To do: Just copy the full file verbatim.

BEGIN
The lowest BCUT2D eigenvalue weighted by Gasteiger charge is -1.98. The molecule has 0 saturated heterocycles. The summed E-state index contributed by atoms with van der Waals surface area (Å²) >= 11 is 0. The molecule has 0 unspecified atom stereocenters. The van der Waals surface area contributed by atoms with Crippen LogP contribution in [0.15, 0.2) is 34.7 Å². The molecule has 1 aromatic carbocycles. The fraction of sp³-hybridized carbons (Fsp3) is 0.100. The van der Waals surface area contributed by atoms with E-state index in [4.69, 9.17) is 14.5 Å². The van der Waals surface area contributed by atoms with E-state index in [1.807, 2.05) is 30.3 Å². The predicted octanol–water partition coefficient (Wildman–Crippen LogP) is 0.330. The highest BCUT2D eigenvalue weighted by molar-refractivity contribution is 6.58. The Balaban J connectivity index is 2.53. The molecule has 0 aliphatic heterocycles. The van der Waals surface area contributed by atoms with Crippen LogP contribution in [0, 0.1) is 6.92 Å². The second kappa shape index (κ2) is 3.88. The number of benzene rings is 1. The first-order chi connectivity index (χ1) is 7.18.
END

The lowest BCUT2D eigenvalue weighted by Gasteiger charge is -1.98. The molecule has 0 saturated heterocycles. The summed E-state index contributed by atoms with van der Waals surface area (Å²) >= 11 is 0. The molecule has 0 unspecified atom stereocenters. The van der Waals surface area contributed by atoms with Crippen LogP contribution in [0.15, 0.2) is 34.7 Å². The molecule has 1 aromatic carbocycles. The fraction of sp³-hybridized carbons (Fsp3) is 0.100. The van der Waals surface area contributed by atoms with E-state index in [4.69, 9.17) is 14.5 Å². The van der Waals surface area contributed by atoms with E-state index in [1.807, 2.05) is 30.3 Å². The predicted octanol–water partition coefficient (Wildman–Crippen LogP) is 0.330. The highest BCUT2D eigenvalue weighted by molar-refractivity contribution is 6.58. The Balaban J connectivity index is 2.53. The molecule has 0 aliphatic heterocycles. The van der Waals surface area contributed by atoms with Crippen LogP contribution in [0, 0.1) is 6.92 Å². The second kappa shape index (κ2) is 3.88. The number of benzene rings is 1. The first-order chi connectivity index (χ1) is 7.18.